I followed 180 to AZ 180 ALT and the NOTR path to Concho. Concho is a nice little town. Both the 1915 and 1926 maps show the road going farther south, then swinging around northeast. As I left Concho I noticed an old road heading south, and soon saw an old one lane bridge. Uh oh... well you know what I did. The road became dirt, but I think it was once paved. It climbed up the steep hillside eastward (aerial photo). Snake Ranch Road may also have been the earlier 1915 road. I'll have to compare maps later. The road eventually came to a bridge that was out, and a fence was beyond it. I later found the place where this road crossed AZ 61/US 180 as I went east.

I drove through St Johns, and on to Zuni Pueblo. Man talk about a town not meeting my expectations. I was very disappointed with Zuni. There were some trading posts open, but the ones I went into were all owned by arab guys. No kidding. The scenery was truly spectacular though, with gigantic red and yellow sandstone mesas and conifer trees.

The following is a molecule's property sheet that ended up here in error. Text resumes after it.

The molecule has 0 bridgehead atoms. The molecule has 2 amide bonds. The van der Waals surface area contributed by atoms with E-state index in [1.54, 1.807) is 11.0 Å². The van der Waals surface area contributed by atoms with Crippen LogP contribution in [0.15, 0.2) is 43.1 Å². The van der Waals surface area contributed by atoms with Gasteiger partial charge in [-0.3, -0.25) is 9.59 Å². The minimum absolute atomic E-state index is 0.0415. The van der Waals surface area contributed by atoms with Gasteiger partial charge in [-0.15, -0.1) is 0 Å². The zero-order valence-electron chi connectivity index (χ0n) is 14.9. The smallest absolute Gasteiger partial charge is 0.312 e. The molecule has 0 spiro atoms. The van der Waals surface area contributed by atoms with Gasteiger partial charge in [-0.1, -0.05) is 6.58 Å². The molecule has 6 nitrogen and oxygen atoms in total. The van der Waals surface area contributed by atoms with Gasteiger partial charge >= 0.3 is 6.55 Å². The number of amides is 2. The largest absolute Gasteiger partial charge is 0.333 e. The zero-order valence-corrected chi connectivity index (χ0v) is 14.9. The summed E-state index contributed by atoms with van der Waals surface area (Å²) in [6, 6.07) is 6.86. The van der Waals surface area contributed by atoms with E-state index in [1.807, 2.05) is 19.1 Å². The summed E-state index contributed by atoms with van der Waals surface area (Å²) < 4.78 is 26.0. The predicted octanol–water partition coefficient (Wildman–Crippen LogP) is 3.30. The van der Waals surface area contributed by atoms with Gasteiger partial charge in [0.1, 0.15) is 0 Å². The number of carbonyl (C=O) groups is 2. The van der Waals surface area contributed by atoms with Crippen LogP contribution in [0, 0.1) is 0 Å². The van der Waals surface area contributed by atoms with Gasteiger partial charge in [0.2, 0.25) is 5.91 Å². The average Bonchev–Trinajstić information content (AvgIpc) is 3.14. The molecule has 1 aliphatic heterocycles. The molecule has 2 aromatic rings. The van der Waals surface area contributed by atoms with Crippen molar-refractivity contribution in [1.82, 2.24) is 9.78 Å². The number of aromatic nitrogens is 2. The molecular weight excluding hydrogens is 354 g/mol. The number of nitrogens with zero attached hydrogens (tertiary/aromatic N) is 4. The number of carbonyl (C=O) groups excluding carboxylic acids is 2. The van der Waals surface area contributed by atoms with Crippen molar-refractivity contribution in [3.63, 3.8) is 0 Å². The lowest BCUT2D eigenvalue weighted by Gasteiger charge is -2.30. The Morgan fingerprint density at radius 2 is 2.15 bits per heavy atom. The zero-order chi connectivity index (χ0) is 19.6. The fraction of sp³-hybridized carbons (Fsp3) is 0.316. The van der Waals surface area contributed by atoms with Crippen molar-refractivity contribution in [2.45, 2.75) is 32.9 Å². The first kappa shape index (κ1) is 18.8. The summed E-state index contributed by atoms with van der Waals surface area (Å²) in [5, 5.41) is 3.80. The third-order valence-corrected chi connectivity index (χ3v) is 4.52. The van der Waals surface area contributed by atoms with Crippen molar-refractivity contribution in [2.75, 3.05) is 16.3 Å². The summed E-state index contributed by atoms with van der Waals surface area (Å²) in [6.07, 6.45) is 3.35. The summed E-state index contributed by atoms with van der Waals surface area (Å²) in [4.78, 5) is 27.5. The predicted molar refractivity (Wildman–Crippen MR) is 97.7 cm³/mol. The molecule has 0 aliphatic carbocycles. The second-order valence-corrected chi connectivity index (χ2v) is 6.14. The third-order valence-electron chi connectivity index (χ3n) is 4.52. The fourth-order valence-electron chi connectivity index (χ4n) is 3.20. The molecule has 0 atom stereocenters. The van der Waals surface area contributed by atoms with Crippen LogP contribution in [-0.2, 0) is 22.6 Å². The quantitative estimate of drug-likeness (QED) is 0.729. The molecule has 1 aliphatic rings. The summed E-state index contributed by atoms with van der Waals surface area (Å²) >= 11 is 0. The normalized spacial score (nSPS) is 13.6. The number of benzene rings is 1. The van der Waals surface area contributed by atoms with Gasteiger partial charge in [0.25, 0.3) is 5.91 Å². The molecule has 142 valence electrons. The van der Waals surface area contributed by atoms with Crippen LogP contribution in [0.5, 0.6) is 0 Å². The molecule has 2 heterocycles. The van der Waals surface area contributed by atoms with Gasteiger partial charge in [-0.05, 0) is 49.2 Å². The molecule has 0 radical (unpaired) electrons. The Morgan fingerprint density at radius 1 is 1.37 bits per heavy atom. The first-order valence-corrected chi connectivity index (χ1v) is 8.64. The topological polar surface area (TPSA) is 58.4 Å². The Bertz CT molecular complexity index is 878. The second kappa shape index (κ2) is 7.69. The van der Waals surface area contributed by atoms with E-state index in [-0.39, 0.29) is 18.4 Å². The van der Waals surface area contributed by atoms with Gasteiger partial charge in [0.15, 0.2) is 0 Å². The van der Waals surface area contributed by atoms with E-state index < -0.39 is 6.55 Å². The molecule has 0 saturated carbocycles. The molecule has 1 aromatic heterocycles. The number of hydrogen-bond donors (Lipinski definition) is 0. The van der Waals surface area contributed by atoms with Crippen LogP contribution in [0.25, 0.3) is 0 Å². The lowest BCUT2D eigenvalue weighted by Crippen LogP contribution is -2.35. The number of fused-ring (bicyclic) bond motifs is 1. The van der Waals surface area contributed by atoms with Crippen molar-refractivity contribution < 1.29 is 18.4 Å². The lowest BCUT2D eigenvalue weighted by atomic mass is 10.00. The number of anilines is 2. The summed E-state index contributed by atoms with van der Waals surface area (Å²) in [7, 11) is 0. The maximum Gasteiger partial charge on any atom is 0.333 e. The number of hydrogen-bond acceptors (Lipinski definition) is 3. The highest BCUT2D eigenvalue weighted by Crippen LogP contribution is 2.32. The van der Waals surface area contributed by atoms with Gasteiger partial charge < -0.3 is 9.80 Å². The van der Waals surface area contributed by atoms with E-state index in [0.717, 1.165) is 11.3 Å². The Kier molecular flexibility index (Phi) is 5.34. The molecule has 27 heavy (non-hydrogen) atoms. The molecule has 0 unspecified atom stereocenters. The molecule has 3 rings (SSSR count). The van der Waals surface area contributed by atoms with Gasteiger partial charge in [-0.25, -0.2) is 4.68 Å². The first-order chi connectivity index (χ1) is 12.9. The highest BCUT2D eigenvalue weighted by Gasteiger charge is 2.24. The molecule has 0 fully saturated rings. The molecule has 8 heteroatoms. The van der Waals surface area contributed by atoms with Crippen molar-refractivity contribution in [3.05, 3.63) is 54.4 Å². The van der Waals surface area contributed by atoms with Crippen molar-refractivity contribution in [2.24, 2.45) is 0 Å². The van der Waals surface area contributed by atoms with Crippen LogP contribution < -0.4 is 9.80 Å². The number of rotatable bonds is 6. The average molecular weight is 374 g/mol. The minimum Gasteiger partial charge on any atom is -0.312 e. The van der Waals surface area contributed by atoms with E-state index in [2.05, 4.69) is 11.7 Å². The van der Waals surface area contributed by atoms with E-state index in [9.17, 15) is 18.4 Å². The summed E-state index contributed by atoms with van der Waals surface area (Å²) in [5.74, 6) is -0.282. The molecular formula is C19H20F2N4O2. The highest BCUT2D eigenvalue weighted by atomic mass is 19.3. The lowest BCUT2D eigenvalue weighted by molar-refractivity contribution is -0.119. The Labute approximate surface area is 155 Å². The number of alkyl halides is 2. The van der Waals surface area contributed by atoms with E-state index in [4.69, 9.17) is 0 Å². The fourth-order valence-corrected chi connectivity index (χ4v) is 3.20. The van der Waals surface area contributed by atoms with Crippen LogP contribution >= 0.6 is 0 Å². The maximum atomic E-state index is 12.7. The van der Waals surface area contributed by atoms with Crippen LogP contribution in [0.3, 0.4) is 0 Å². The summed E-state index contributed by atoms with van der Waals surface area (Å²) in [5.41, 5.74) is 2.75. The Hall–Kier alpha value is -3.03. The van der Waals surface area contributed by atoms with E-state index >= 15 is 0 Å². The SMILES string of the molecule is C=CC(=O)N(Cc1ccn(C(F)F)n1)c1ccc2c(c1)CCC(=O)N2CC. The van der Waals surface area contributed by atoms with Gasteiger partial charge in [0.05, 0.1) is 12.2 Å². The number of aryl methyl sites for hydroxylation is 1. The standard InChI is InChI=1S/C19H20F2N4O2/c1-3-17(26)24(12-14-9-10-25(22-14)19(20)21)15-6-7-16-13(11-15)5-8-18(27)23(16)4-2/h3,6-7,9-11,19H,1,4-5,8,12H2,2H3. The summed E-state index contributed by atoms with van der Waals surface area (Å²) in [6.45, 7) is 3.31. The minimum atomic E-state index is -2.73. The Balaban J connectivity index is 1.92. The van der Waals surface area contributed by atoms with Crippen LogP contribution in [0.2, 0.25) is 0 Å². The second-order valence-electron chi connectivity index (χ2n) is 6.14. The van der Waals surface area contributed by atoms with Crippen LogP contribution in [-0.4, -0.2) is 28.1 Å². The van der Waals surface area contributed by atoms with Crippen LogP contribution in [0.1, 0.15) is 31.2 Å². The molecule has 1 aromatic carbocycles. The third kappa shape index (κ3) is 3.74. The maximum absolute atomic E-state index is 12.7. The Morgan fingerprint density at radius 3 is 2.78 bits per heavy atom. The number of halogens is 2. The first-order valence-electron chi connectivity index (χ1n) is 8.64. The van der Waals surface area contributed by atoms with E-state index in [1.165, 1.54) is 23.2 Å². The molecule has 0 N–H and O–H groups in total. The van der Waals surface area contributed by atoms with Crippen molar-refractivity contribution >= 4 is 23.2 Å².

I had a very mediocre dinner at "El Sombrero" on Route 66 in Gallup since almost all the restaurants were closed. The place was one of the only non-fast food restaurants open on Sunday. It was about 8 pm New Mexico time, but I looked in my Route 66 Dining & Lodging Guide for a place to stay in Albuquerque. The top recommendation was the Monterey Non-Smokers Motel. The owners are a Polish couple and all previous owners have continued to upgrade and improve the motel. It really is amazing for a budget motel ($55+tax for me). I've seen luxury hotels that are not as clean and nice as this. It had nice drapes, furniture, wooden baseboards, wallpaper in the bathroom, and not one chip or sign of age. Oh, and of course no sign of gross smoke smells. I talked for a long while with the lady, and she was very friendly. This is quite a contrast to my stay in Flagstaff.